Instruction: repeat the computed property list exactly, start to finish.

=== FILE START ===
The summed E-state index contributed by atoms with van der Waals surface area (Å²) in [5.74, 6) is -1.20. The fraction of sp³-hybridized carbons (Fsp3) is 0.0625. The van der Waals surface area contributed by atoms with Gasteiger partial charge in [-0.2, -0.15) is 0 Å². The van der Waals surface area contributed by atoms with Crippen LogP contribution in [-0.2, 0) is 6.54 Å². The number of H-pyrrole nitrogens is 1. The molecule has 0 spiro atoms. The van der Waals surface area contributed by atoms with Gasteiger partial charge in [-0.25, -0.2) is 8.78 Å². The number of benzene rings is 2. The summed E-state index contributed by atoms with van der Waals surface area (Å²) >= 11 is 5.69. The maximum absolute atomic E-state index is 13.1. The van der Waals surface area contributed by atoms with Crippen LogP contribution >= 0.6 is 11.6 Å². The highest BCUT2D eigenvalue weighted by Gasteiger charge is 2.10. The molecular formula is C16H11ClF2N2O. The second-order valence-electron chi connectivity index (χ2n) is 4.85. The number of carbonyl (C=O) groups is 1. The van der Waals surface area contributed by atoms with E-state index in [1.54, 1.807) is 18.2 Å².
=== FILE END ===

The summed E-state index contributed by atoms with van der Waals surface area (Å²) in [5.74, 6) is -1.20. The fraction of sp³-hybridized carbons (Fsp3) is 0.0625. The van der Waals surface area contributed by atoms with Gasteiger partial charge in [-0.2, -0.15) is 0 Å². The van der Waals surface area contributed by atoms with Crippen LogP contribution in [-0.2, 0) is 6.54 Å². The number of H-pyrrole nitrogens is 1. The molecule has 0 spiro atoms. The van der Waals surface area contributed by atoms with Gasteiger partial charge in [-0.25, -0.2) is 8.78 Å². The number of benzene rings is 2. The summed E-state index contributed by atoms with van der Waals surface area (Å²) >= 11 is 5.69. The maximum absolute atomic E-state index is 13.1. The van der Waals surface area contributed by atoms with Crippen LogP contribution >= 0.6 is 11.6 Å². The highest BCUT2D eigenvalue weighted by Gasteiger charge is 2.10. The molecular formula is C16H11ClF2N2O. The second-order valence-electron chi connectivity index (χ2n) is 4.85. The number of carbonyl (C=O) groups is 1. The van der Waals surface area contributed by atoms with E-state index in [1.54, 1.807) is 18.2 Å².